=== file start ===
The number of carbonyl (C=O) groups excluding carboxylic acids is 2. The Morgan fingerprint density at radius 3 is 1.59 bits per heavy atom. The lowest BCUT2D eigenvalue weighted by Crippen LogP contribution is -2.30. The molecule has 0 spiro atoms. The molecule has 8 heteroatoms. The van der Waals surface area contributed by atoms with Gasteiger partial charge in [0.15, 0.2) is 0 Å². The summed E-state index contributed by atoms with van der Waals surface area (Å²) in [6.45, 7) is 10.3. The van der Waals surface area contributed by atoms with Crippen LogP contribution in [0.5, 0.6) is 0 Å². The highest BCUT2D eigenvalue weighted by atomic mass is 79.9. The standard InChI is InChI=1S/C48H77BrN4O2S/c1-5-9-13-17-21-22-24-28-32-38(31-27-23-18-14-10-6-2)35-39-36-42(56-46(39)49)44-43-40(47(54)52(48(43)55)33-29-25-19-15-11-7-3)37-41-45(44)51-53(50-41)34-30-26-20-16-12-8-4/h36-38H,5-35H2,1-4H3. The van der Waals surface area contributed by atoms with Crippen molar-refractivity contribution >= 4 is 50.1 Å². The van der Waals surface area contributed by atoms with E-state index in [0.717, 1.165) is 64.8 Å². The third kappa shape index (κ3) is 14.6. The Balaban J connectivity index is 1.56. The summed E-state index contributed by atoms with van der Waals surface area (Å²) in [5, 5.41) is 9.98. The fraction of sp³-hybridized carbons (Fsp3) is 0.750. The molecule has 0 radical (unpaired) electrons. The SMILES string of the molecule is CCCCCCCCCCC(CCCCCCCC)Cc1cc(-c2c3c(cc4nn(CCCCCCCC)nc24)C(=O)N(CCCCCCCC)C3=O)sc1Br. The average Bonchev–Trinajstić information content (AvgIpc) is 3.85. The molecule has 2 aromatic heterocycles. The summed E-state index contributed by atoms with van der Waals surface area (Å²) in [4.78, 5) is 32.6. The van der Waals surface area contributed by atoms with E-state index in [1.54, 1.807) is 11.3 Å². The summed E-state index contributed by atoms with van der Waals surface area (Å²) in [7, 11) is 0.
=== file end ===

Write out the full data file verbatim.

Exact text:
The number of carbonyl (C=O) groups excluding carboxylic acids is 2. The Morgan fingerprint density at radius 3 is 1.59 bits per heavy atom. The lowest BCUT2D eigenvalue weighted by Crippen LogP contribution is -2.30. The molecule has 0 spiro atoms. The molecule has 8 heteroatoms. The van der Waals surface area contributed by atoms with Gasteiger partial charge in [0.15, 0.2) is 0 Å². The summed E-state index contributed by atoms with van der Waals surface area (Å²) in [6.45, 7) is 10.3. The van der Waals surface area contributed by atoms with Crippen LogP contribution in [0.5, 0.6) is 0 Å². The highest BCUT2D eigenvalue weighted by atomic mass is 79.9. The standard InChI is InChI=1S/C48H77BrN4O2S/c1-5-9-13-17-21-22-24-28-32-38(31-27-23-18-14-10-6-2)35-39-36-42(56-46(39)49)44-43-40(47(54)52(48(43)55)33-29-25-19-15-11-7-3)37-41-45(44)51-53(50-41)34-30-26-20-16-12-8-4/h36-38H,5-35H2,1-4H3. The van der Waals surface area contributed by atoms with Crippen molar-refractivity contribution >= 4 is 50.1 Å². The van der Waals surface area contributed by atoms with E-state index in [0.717, 1.165) is 64.8 Å². The third kappa shape index (κ3) is 14.6. The Balaban J connectivity index is 1.56. The summed E-state index contributed by atoms with van der Waals surface area (Å²) in [5, 5.41) is 9.98. The fraction of sp³-hybridized carbons (Fsp3) is 0.750. The molecule has 0 radical (unpaired) electrons. The SMILES string of the molecule is CCCCCCCCCCC(CCCCCCCC)Cc1cc(-c2c3c(cc4nn(CCCCCCCC)nc24)C(=O)N(CCCCCCCC)C3=O)sc1Br. The average Bonchev–Trinajstić information content (AvgIpc) is 3.85. The molecule has 2 aromatic heterocycles. The summed E-state index contributed by atoms with van der Waals surface area (Å²) in [4.78, 5) is 32.6. The van der Waals surface area contributed by atoms with E-state index in [1.54, 1.807) is 11.3 Å². The summed E-state index contributed by atoms with van der Waals surface area (Å²) in [7, 11) is 0.